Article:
As illustrated by the four cycles in the table below, there are identifiable patterns in each season -- perhaps not on the exact same day, but within a given window of time. And with these commodities, Mother Nature is clearly involved. For example, it would be very challenging for farmers in the Northern Hemisphere to start planting crops in the dead of winter and expect them to survive or for driving to be unaffected by bad road conditions in the winter. In addition, children's school schedules will continue to make it more difficult to go away on vacations.
But recognizing that commodities' cycles exist can offer you an advantage in selecting a market to trade. By using seasonal patterns, traders can anticipate future price movement based on historical data instead of being overwhelmed by fundamentals that is often very contradictory.
Once you identify a potential seasonal pattern, you must then decide how to formulate a trade. Following these three basic steps should put you on the right track:
Recognizing opportunities: By analyzing commodity charts and monitoring seasonal patterns traders can identify when a market may be poised for a move. We do not always know the catalyst for a market to move but we will have identified a potential trade and will have prepared our strategy to take advantage of this opportunity. You can always use charts to identify setups; however, the one thing we strive for in trading is to have confidence in our trades...an edge. By incorporating seasonal patterns with high % recurrence rates, it could assist in identifying viable trading ideas.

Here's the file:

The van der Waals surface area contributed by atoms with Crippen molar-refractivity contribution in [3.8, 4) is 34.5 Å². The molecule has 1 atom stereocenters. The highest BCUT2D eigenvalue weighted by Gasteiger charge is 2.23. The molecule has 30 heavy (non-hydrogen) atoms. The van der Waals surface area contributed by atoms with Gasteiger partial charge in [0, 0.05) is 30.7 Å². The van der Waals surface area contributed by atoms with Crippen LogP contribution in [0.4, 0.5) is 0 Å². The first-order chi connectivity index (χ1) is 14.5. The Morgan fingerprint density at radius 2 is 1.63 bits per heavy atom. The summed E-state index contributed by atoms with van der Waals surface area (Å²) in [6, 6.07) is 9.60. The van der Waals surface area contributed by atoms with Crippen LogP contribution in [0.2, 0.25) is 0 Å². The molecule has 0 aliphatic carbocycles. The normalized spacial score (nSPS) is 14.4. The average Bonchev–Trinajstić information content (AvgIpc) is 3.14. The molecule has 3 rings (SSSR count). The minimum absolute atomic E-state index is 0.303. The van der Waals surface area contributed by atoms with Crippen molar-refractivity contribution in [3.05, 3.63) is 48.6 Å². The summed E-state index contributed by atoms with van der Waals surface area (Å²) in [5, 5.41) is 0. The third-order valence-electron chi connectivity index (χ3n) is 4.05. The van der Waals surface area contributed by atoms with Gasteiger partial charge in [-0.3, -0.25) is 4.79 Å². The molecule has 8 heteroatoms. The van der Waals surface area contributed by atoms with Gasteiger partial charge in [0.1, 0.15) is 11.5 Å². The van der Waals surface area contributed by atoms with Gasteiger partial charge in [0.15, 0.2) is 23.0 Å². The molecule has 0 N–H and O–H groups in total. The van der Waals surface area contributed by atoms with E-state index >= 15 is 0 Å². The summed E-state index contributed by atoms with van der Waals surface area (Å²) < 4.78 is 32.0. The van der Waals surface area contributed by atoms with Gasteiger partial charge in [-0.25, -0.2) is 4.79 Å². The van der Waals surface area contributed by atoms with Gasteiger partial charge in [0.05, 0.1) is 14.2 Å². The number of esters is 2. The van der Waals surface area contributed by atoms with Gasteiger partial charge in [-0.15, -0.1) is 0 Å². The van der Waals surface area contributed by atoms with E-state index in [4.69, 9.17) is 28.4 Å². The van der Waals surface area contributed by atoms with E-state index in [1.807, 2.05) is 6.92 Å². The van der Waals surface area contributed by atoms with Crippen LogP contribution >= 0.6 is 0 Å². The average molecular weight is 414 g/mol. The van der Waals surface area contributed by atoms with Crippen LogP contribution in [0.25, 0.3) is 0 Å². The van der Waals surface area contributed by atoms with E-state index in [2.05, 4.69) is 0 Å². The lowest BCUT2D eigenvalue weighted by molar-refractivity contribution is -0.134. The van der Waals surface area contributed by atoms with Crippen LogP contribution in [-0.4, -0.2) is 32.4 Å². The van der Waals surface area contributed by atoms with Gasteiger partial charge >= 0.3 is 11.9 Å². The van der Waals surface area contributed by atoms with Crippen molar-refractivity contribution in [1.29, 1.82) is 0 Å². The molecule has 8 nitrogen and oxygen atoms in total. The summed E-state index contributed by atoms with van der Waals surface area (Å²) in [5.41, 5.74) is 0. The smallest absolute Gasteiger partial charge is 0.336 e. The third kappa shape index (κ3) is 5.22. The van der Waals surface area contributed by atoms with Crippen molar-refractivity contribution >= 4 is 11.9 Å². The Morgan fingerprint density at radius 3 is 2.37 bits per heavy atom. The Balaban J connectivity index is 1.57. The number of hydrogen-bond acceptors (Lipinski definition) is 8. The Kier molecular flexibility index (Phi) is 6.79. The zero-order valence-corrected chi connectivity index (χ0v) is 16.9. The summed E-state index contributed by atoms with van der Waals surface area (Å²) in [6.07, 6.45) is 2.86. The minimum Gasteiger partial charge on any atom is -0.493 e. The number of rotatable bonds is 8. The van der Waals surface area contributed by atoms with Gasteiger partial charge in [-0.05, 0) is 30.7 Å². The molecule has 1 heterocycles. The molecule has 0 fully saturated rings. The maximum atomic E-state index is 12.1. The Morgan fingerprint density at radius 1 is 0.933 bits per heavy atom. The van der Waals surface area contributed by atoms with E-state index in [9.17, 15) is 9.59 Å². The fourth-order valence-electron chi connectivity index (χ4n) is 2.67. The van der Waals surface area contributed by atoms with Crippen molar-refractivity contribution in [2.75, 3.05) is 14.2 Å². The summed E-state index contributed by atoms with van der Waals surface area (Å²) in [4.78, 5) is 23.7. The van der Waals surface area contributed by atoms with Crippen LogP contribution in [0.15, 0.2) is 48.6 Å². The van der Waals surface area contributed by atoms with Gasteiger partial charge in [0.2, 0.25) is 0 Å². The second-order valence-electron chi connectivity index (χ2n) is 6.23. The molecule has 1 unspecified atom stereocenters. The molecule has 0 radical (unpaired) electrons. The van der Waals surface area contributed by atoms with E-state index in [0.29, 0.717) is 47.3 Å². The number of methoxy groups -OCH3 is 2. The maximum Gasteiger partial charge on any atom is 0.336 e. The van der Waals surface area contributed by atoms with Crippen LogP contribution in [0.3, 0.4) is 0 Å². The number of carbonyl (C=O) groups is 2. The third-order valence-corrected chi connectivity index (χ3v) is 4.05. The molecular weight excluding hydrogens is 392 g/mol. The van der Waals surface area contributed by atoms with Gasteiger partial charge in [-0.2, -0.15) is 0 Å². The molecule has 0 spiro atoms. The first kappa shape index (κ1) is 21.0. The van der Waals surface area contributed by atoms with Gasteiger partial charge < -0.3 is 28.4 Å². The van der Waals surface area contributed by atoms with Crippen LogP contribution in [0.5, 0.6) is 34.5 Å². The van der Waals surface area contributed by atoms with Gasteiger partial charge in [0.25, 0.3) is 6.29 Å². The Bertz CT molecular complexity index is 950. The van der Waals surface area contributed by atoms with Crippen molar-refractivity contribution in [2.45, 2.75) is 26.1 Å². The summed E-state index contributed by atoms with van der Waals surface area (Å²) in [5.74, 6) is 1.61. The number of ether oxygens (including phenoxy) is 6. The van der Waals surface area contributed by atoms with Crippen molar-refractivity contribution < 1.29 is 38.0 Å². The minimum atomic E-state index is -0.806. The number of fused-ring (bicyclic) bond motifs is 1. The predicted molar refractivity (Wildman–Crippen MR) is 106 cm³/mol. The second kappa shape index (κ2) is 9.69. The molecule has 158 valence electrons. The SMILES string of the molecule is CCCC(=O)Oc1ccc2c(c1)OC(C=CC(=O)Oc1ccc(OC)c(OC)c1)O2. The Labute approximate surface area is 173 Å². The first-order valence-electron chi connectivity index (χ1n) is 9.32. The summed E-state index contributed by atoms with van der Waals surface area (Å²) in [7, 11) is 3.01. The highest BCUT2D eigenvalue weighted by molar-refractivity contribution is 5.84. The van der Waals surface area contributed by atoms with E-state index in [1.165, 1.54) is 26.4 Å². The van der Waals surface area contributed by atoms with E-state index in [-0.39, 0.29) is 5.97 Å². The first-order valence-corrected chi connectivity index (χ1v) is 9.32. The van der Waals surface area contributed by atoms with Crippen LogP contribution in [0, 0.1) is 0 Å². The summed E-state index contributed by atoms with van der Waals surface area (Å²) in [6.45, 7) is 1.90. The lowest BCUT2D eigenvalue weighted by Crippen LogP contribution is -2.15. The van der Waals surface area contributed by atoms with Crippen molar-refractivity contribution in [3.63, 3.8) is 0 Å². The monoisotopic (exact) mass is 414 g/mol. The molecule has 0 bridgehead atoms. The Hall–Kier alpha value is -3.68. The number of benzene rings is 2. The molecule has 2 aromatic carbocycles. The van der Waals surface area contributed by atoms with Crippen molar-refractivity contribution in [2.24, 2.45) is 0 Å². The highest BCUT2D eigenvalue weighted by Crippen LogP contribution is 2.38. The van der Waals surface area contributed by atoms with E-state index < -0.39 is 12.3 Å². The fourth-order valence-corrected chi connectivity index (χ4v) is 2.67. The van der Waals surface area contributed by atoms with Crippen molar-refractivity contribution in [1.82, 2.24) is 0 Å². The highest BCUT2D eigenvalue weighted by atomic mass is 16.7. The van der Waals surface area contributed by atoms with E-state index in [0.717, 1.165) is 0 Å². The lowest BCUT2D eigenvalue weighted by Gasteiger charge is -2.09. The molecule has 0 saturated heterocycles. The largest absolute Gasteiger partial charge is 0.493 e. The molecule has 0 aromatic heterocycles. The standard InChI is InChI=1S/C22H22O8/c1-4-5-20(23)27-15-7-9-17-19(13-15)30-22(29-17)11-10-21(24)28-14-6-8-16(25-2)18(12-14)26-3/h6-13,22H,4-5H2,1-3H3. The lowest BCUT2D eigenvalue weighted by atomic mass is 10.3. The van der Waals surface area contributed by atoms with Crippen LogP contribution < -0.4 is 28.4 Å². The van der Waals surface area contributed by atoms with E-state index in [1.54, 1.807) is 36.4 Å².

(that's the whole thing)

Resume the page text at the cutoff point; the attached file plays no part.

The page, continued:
Choosing the appropriate strategy: Once identifying the opportunity traders must have a suitable strategy to implement. One cannot have a one size fits all mentality. Being that commodities have so much leverage and can be extremely volatile it is a good idea to be conscious of alternative trading techniques other than just an outright long or short futures trade. By incorporating spreads, by using a combination of options and futures there are endless options with a combination of the two instruments...no pun intended. Find a strategy that fits your risk tolerance and be just as concerned about the capital at risk as the potential profit potential.
Managing the trade: After selecting your trade and strategy, you must then have a plan on how you will manage this trade. Your plan should answer some of the following questions before you enter the trade. What is the expected duration of the trade? When does this seasonal pattern start and when does it end? What is my exit strategy if the trade goes in my favor or moves against me? Will this be an all-in/all-out trade or enter and exit by scaling your position? What is the maximum drawdown I can take before I throw in the towel?